The Construction of a High Performance Home: Week 3

Posted by Tim Biebel on Feb 21, 2017 8:01:00 AM

High Performance Home Foundation

Weather is a fickle thing. One minute it’s snowing, and the next minute it’s snowing again. Then, just like that, it starts snowing again. This week, we received over eighteen inches of snow, which buried our hopes and production expectations for the week. Nevertheless, when I left the site Friday afternoon, the concrete was being poured into the insulated concrete forms that make up the basement walls. The fact that even that was even able to be completed was a real accomplishment with all the weather setbacks experienced during this week in the construction of a high performance home.

Ironically, we’ll now be missing the cold, snowy (ok, maybe not the snow) weather over the next month. The ten-day weather forecast predicts every day to be above freezing, some of which will reach the mid-forties. This is great working weather, but it poses a real challenge for getting heavy deliveries to the site. In New England, town road agents regularly “post” the roads when mud season decides to hit, limiting the weight of vehicles that can drive on the roads. When the frost is exiting the ground, the road beds become vulnerable to heavy truck traffic and can be severely damaged. To prevent this, big trucks are prevented from using the roads until the frost is gone.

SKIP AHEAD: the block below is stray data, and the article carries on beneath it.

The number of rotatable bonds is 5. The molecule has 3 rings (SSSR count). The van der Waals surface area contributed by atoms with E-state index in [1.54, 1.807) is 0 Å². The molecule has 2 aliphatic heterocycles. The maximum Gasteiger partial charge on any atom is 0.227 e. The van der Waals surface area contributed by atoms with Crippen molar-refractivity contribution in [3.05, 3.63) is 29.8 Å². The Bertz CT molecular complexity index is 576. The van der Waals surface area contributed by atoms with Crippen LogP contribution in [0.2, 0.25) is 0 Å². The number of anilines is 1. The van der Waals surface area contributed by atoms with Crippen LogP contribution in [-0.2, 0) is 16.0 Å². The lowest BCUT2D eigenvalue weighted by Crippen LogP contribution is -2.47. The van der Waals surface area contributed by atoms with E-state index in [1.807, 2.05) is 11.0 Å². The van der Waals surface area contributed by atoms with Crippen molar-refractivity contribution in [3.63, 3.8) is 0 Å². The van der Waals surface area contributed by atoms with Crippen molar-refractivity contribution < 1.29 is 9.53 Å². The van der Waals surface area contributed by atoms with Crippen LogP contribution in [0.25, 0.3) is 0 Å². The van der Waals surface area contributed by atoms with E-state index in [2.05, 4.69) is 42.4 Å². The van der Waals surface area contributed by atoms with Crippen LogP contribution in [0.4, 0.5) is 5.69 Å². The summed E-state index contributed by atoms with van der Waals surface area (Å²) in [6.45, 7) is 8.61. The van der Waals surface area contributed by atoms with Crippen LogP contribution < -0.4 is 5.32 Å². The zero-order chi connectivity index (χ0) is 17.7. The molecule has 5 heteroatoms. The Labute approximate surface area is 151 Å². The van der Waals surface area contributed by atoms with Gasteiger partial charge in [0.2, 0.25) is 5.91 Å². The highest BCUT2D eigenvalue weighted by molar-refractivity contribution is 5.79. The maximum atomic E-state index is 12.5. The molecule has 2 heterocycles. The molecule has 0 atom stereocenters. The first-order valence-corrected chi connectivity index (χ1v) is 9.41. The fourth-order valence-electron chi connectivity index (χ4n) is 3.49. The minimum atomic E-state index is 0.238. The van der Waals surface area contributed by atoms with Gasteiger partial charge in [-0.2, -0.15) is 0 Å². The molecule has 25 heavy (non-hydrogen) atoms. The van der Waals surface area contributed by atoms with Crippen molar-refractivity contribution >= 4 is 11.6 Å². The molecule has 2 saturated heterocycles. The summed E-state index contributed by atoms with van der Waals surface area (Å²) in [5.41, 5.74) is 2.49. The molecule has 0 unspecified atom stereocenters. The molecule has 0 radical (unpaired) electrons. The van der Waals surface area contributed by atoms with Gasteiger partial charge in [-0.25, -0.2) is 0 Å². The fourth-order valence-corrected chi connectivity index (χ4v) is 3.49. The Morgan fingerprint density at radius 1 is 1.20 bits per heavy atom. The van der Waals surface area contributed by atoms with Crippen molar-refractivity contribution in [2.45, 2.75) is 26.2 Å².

To adapt to the road posting concern, I have moved up the delivery of the trusses (the last heavy load) to March 3rd. We’ve got a lot of work to do between now and then to be ready for the roof system, but if the weather cooperates it can be done.

Over the past week, the basement walls were poured and the majority of the first floor interior and exterior wall framing was completed here at our shop. The walls are stacked in the yard and await trucking to the site.

The biggest surprise of the week was the sudden rise in temperatures forecasted for the week ahead. This is a real blessing as now we will be able to pour the basement slab without needing to build the walkout walls and floor system before it’s poured. Amazingly, there was no frost in the ground inside the basement space – a real testament to the insulating capabilities of a layer of hay and a blanket of snow.

Monday’s major task will be to prep the basement so the slab can be poured as soon as possible. To do this, a layer of crushed stone must be spread throughout the basement, under slab plumbing completed for a future bathroom, and 4 inches of insulation laid in place. Can we get it all done on Monday? Time will tell how the progress continues in construction of a high performance home. Stay tuned for next week...

Click here to read week 2 update.

Click here to read week 4 update. 

Enjoy the progress pictures:

high performance home in vermont

insulated concrete forms in a high performance home

Pumping Concrete in a High Performance Home

Insulated Concrete Forms for Vermont Homes

Pumping Concrete into Isulated Concrete Forms

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Tim Biebel

by Tim Biebel

Tim Biebel is Vice President of Prudent Living, a leading net zero and energy efficiency building company located in Windsor, VT.

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